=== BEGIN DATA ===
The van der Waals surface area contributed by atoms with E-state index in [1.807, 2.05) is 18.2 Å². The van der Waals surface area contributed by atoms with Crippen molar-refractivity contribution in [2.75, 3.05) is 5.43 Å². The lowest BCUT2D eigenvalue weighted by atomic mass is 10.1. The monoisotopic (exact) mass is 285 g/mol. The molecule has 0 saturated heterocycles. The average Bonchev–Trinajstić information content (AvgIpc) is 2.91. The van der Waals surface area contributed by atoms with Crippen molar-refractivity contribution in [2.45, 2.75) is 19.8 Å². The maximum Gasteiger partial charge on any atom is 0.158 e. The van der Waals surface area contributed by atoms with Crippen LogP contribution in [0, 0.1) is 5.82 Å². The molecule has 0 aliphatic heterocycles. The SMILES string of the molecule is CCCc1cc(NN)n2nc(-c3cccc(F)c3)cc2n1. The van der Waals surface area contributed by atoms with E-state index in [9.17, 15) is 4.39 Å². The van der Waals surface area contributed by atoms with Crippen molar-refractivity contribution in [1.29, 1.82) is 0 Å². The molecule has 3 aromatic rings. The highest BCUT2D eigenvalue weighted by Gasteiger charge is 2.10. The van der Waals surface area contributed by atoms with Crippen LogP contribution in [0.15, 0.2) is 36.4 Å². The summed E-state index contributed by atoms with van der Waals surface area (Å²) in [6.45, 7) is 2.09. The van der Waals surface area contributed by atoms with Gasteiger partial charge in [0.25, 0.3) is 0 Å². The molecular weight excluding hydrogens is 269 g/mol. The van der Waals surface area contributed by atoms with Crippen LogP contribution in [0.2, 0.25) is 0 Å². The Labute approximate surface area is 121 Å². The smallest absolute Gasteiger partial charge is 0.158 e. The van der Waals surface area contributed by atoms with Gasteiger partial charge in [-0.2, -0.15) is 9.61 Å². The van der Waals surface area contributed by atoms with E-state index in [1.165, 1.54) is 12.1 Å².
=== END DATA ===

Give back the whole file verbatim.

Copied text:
The van der Waals surface area contributed by atoms with E-state index in [1.807, 2.05) is 18.2 Å². The van der Waals surface area contributed by atoms with Crippen molar-refractivity contribution in [2.75, 3.05) is 5.43 Å². The lowest BCUT2D eigenvalue weighted by atomic mass is 10.1. The monoisotopic (exact) mass is 285 g/mol. The molecule has 0 saturated heterocycles. The average Bonchev–Trinajstić information content (AvgIpc) is 2.91. The van der Waals surface area contributed by atoms with Crippen molar-refractivity contribution in [2.45, 2.75) is 19.8 Å². The maximum Gasteiger partial charge on any atom is 0.158 e. The van der Waals surface area contributed by atoms with Crippen LogP contribution in [0, 0.1) is 5.82 Å². The molecule has 0 aliphatic heterocycles. The SMILES string of the molecule is CCCc1cc(NN)n2nc(-c3cccc(F)c3)cc2n1. The van der Waals surface area contributed by atoms with E-state index in [9.17, 15) is 4.39 Å². The van der Waals surface area contributed by atoms with Crippen molar-refractivity contribution in [1.29, 1.82) is 0 Å². The molecule has 3 aromatic rings. The highest BCUT2D eigenvalue weighted by Gasteiger charge is 2.10. The van der Waals surface area contributed by atoms with Crippen LogP contribution in [0.15, 0.2) is 36.4 Å². The summed E-state index contributed by atoms with van der Waals surface area (Å²) in [6.45, 7) is 2.09. The van der Waals surface area contributed by atoms with Gasteiger partial charge in [0.25, 0.3) is 0 Å². The molecular weight excluding hydrogens is 269 g/mol. The van der Waals surface area contributed by atoms with Crippen LogP contribution in [0.2, 0.25) is 0 Å². The Labute approximate surface area is 121 Å². The smallest absolute Gasteiger partial charge is 0.158 e. The van der Waals surface area contributed by atoms with Gasteiger partial charge in [-0.2, -0.15) is 9.61 Å². The van der Waals surface area contributed by atoms with E-state index in [1.165, 1.54) is 12.1 Å².